Next establish deliverables. For charter objectives, what does the outcome of the project look like? Based on newly discovered insights, deliverables may need updating throughout the project. Identifying stakeholders and introducing them to the project plan and its deliverables is next. Once embarking on the mission to optimize a system – whether throughout the entire healthcare organization, continuum of care or a specific focus on a procedure, collaboration will serve as the foundation for success.

Research, the Creative Fuel

Developing an approach for collecting data to inform the mapping process is key. Often better approaches employ different methods to discover truths like a combination of subjective and objective techniques. Deficiencies are often revealed in methods such as surveys and questionnaires. First, you have to assume you know the right questions to ask and depending on how you ask the question, you can get a different answer. Then, what if you don’t know what you don’t know? Second, study participants will have a multitude of biases in their answers; the most common is inaccuracy in memory.

An observational approach, like contextual inquiry or ethnography, can minimize biases and is not dependent on knowing the right question to ask – “show me, don’t tell me.” For example, posing questions like, “how do you complete that task?” will certainly elicit answers, often what is their expectation of the “right” answer. However, watching teams in action in real time may result in slightly or even very different practices that could impact the ultimate design of the workflow. Not to say that interviews are not useful, especially if they are informed by observational methods. In addition, there are several techniques to minimize biases.

Analysis, the Cornerstone in the Project

Regardless of the methodologies employed, this type of research can generate a great deal of data that has to be resolved. This is a most critical step. There are many techniques, many involving cross-functional teams, for dissecting research findings into relevant groupings, identifying patterns and trends, use related risk assessment and determining root cause in order to characterize problems. The analysis may require further research, as gaps are found and those questions you didn’t know to ask are discovered. The data will evolve from raw findings, to insights, to needs.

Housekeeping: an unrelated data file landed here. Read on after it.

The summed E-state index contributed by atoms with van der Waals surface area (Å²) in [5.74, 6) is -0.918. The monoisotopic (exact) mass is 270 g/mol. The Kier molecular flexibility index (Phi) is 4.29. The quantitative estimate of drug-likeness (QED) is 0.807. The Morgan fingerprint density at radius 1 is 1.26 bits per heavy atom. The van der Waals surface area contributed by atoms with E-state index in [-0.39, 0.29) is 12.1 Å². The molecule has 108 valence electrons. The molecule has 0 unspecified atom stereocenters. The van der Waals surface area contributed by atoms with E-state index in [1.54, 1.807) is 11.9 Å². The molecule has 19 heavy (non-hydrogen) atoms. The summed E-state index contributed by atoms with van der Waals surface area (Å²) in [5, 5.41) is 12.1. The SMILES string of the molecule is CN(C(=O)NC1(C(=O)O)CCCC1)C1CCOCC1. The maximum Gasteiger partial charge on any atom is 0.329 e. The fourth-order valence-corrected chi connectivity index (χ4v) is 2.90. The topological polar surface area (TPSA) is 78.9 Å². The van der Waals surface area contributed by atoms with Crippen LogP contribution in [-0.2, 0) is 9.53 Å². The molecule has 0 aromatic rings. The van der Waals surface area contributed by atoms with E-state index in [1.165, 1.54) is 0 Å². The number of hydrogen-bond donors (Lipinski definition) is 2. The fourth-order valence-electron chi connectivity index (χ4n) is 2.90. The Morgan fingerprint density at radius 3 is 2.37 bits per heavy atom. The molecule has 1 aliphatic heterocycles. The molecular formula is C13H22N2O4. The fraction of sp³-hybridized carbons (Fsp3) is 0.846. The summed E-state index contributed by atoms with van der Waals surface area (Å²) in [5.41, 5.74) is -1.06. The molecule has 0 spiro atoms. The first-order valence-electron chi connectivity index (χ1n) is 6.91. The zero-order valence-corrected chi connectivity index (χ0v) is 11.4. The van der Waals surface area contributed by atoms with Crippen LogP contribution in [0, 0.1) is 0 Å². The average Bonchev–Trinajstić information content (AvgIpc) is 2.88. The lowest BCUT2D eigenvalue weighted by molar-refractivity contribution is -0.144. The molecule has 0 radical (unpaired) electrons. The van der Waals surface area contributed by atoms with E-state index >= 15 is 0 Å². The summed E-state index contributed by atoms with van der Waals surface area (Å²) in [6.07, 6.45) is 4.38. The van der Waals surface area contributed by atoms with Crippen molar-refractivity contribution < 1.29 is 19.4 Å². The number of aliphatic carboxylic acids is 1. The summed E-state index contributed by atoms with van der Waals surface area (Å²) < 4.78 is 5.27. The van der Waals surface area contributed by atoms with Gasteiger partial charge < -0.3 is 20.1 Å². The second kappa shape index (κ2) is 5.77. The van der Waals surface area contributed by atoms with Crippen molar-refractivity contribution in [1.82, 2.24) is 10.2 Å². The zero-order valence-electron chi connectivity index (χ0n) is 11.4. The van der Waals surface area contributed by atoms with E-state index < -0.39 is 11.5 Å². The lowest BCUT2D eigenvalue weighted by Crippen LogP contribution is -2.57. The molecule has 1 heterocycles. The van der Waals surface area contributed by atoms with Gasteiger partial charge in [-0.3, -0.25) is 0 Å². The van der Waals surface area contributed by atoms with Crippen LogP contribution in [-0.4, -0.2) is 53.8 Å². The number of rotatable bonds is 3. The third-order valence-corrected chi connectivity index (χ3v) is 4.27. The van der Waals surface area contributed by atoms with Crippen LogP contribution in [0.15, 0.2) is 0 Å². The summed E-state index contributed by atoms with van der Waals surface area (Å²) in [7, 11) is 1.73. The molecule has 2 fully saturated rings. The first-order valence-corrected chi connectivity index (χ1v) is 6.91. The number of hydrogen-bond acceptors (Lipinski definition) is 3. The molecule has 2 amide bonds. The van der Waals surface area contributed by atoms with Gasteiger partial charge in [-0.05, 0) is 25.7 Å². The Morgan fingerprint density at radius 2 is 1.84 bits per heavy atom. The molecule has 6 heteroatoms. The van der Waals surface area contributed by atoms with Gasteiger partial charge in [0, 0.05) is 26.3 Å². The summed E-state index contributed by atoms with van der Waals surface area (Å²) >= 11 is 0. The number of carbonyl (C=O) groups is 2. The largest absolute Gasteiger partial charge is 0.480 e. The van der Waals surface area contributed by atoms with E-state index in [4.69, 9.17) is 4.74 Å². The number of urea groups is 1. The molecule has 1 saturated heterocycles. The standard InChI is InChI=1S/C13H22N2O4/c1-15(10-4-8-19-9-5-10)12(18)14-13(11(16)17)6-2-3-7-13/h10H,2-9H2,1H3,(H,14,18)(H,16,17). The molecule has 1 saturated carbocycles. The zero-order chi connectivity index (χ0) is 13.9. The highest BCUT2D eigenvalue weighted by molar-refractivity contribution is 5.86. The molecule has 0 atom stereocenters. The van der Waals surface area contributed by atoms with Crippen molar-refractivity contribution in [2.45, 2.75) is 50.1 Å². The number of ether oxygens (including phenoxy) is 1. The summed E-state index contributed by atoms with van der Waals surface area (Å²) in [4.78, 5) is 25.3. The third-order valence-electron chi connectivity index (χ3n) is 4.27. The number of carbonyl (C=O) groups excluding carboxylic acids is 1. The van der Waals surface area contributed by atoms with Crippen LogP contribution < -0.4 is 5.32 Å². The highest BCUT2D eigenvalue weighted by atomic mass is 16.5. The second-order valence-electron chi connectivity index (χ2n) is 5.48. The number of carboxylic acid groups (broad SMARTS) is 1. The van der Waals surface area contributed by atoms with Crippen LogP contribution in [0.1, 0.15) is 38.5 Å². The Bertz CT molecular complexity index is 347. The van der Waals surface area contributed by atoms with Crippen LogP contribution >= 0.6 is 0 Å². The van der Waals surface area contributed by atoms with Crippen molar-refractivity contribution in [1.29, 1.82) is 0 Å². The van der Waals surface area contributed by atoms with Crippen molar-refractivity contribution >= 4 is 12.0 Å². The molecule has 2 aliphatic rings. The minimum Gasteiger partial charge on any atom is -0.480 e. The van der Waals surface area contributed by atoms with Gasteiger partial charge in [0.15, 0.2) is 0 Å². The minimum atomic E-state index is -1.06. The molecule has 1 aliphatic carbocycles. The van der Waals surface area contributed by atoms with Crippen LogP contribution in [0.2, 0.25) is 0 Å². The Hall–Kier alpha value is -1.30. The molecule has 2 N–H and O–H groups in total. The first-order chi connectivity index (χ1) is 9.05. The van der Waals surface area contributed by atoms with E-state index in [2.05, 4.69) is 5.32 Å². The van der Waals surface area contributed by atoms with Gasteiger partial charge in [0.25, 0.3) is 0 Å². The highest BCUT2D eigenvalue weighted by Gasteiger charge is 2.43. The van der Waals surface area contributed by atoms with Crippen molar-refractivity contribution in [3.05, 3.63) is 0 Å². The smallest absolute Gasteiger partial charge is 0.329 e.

Synthesis Translates Research into Action

If analysis dissembles the data into its base components to understand relationships and patterns, synthesis reassembles the data in novel ways to create new ideas. Translating research insights into user needs, actionable requirements and concepts eventually requires buy-in from the stakeholders involved in the process. A carefully orchestrated workshop plan may include:

  • Orientation/review of the map and research results emphasizing pinch-points and patterns
  • Team discussion of the review identifying problem statements and innovation opportunities
  • Divergent ideation by cross-functional teams addressing each of the problem statements and opportunities
  • Convergent ideation by cross-functional teams developing divergent ideation output
  • Development of brainstorming outputs into requirements and concept proposals
  • Prioritization and codification of workshop outputs
  • Summarization of next steps, timelines and milestones to achieve charter deliverables

In Summary

Workflows in a healthcare system are impacted by many internal and external factors which, if the workflow process is not resilient and periodically tailored, can compromise efficiencies, introduce risks and regulatory snafus, ultimately affecting patient outcomes. Guided by usability experts, a workflow design process can be developed that exemplifies best practices and leads to the optimization of the continuum of care.


Sean Hägen is Founding Principal and Director of Research & Synthesis at BlackHägen Design. Sean has led design research and usability design, within both institutional and home environments, across twenty countries. His role focuses on the user research and synthesis phases of product development, including usability engineering, user-centric innovation techniques, and establishing user requirements. Sean has a Bachelor's Degree in Industrial Design with a minor in Human Factors Engineering from the Ohio State University. He is a member of IDSA (the Industrial Designs Society of America) and HFES (Human Factors and Ergonomics Society), the former with two terms on their Board of Directors.

This post appears through the MedCity Influencers program. Anyone can publish their perspective on business and innovation in healthcare on MedCity News through MedCity Influencers. Click here to find out how.